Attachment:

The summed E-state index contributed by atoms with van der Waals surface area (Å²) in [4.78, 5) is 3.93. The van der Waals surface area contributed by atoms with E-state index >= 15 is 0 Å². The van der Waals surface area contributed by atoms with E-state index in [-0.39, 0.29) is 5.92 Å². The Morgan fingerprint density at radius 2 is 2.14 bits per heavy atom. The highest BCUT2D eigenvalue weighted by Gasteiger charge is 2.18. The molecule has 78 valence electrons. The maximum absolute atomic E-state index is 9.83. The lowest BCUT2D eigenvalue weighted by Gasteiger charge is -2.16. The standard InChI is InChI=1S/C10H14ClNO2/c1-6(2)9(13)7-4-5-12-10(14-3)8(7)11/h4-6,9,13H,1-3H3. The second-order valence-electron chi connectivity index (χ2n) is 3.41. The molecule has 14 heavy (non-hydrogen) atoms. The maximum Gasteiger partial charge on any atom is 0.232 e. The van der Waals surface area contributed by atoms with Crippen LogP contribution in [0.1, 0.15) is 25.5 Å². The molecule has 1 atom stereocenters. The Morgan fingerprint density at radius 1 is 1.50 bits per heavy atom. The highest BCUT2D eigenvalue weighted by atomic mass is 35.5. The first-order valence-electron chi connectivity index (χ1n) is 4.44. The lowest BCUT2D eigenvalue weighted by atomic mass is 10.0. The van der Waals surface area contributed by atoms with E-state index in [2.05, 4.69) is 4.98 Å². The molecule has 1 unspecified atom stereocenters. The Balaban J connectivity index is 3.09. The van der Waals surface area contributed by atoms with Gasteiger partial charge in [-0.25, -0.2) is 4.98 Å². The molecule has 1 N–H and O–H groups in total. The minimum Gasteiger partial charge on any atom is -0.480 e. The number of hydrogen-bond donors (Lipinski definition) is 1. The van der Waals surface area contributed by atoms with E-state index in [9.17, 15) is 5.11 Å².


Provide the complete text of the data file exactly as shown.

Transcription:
The summed E-state index contributed by atoms with van der Waals surface area (Å²) in [4.78, 5) is 3.93. The van der Waals surface area contributed by atoms with E-state index >= 15 is 0 Å². The van der Waals surface area contributed by atoms with E-state index in [-0.39, 0.29) is 5.92 Å². The Morgan fingerprint density at radius 2 is 2.14 bits per heavy atom. The highest BCUT2D eigenvalue weighted by Gasteiger charge is 2.18. The molecule has 78 valence electrons. The maximum absolute atomic E-state index is 9.83. The lowest BCUT2D eigenvalue weighted by Gasteiger charge is -2.16. The standard InChI is InChI=1S/C10H14ClNO2/c1-6(2)9(13)7-4-5-12-10(14-3)8(7)11/h4-6,9,13H,1-3H3. The second-order valence-electron chi connectivity index (χ2n) is 3.41. The molecule has 14 heavy (non-hydrogen) atoms. The maximum Gasteiger partial charge on any atom is 0.232 e. The van der Waals surface area contributed by atoms with Crippen LogP contribution in [0.1, 0.15) is 25.5 Å². The molecule has 1 atom stereocenters. The Morgan fingerprint density at radius 1 is 1.50 bits per heavy atom. The highest BCUT2D eigenvalue weighted by atomic mass is 35.5. The first-order valence-electron chi connectivity index (χ1n) is 4.44. The lowest BCUT2D eigenvalue weighted by atomic mass is 10.0. The van der Waals surface area contributed by atoms with E-state index in [2.05, 4.69) is 4.98 Å². The molecule has 1 unspecified atom stereocenters. The Balaban J connectivity index is 3.09. The van der Waals surface area contributed by atoms with Gasteiger partial charge in [-0.25, -0.2) is 4.98 Å². The molecule has 1 N–H and O–H groups in total. The minimum Gasteiger partial charge on any atom is -0.480 e. The number of hydrogen-bond donors (Lipinski definition) is 1. The van der Waals surface area contributed by atoms with E-state index in [9.17, 15) is 5.11 Å².